The Paralympic Games had originally been open only to athletes with spinal cord injuries. From 1972, there was growing pressure from other disability groups to be included in the event. Toronto 1976 (not Montreal - the venue for the Olympic Games) saw the introduction of visually impaired and amputee athletes.
But then a problem - Moscow & the USSR proved unwilling to maintain the line of Paralympic Games. However, there was no shortage of offers to host the 1980 Paralympic Games, which were eventually awarded to Arnhem, The Netherlands - and very successful they proved too.
But what then of the future?
Los Angeles had clearly indicated that they had enough on their plate to organise their own major event (the 1984 Olympics). The most powerful disability sports organisation in the States, the NWAA, had tentatively acknowledged they would try to ensure a single site Paralympics in 1984 but without a lot of conviction. Nobody was therefore surprised when they announced that they would only organise Paralympic Games for wheelchair athletes in a USA city. This left the other international disability sports organisation scrabbling around for a venue. This group of federations eventually hit upon New York, Nassau County while Illinois was chosen for the wheelchair events.
In spite of the disappointment at this split, planning progressed until early 1984 when reports were received that the Organising Committee were having problems in its fundraising efforts and the Games there were in jeopardy. In April 1984, just 15 weeks before the Opening Ceremony in the States, Illinois withdrew!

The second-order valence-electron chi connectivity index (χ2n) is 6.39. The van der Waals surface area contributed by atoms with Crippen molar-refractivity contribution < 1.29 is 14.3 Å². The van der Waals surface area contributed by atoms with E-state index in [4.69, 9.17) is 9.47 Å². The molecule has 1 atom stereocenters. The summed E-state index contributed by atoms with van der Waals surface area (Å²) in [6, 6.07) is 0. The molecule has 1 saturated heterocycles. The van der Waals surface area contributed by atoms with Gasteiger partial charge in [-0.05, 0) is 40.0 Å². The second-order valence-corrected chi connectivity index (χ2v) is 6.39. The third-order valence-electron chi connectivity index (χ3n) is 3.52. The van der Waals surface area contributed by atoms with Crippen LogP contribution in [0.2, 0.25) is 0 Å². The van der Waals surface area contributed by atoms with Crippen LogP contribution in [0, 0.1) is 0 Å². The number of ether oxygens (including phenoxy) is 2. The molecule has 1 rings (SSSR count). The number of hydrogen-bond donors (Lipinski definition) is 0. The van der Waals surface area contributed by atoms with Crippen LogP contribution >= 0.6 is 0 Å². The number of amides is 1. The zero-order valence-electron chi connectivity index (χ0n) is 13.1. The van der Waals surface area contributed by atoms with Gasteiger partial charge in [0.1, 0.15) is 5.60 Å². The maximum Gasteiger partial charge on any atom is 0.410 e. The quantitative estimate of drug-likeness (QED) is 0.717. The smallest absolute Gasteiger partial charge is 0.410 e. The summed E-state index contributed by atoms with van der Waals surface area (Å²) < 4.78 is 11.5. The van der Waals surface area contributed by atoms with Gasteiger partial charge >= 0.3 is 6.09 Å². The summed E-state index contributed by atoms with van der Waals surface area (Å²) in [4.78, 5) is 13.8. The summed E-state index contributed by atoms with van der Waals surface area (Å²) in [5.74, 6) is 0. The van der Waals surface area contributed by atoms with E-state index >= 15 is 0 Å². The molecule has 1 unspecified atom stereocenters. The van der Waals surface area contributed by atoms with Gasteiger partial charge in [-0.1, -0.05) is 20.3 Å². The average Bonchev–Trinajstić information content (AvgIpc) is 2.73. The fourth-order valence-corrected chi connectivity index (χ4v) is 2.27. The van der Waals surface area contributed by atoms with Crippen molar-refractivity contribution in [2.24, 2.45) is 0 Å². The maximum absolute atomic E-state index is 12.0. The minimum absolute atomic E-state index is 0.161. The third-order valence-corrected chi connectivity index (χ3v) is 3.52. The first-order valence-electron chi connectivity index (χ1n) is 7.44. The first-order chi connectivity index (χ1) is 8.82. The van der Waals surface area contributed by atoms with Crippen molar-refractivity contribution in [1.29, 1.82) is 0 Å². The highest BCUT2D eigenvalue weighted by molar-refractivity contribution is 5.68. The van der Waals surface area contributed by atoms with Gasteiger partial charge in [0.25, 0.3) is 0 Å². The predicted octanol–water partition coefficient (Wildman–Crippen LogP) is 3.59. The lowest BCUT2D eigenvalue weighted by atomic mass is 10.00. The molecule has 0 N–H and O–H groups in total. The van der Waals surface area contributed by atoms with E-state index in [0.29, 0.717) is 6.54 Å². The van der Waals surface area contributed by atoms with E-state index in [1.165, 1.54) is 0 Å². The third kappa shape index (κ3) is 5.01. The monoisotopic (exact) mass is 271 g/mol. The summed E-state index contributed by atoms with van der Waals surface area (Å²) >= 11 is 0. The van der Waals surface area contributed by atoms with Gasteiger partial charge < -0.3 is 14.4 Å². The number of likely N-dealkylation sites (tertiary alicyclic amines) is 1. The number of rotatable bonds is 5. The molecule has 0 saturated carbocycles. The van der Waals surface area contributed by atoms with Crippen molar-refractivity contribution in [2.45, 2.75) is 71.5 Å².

The leadership at Stoke Mandeville hardly (!) hesitated before deciding that come what may, the event would be transferred to the home of the Paralympic movement – Stoke Mandeville, UK. The dates for the Games were revised to late July/August to provide as much time as possible for the preparations. On 22nd July 1984, with HRH Prince Charles in attendance, the Games opened on a beautiful summer’s day with over 1,000 wheelchair athletes from around the world in attendance.
Dr Guttmann - founder of the original Stoke Mandeville Games in 1948 - had always been of the view that Stoke Mandeville had to lead the Paralympic Movement and be its emotional home. And more, he felt it should act as a port of safety for future unforeseen eventualities. Just before his death, he initiated a building programme for an ‘Olympic Village’ (its name to this day) on the site. This Village was completed in the early part of the ‘80s and was undoubtedly one of the most significant factors in deciding to rescue this element of the ’84 Paralympics.
On 29th August 2009 the 1984 British Paralympic team (wheelchair athletes and their staff) will reconvene in the Stoke Mandeville Stadium to celebrate the Silver Jubilee of those Games. They'll also be looking forward three years to the Opening Ceremony of the 14th Paralympic Games in the Stadium in Stratford on the same date.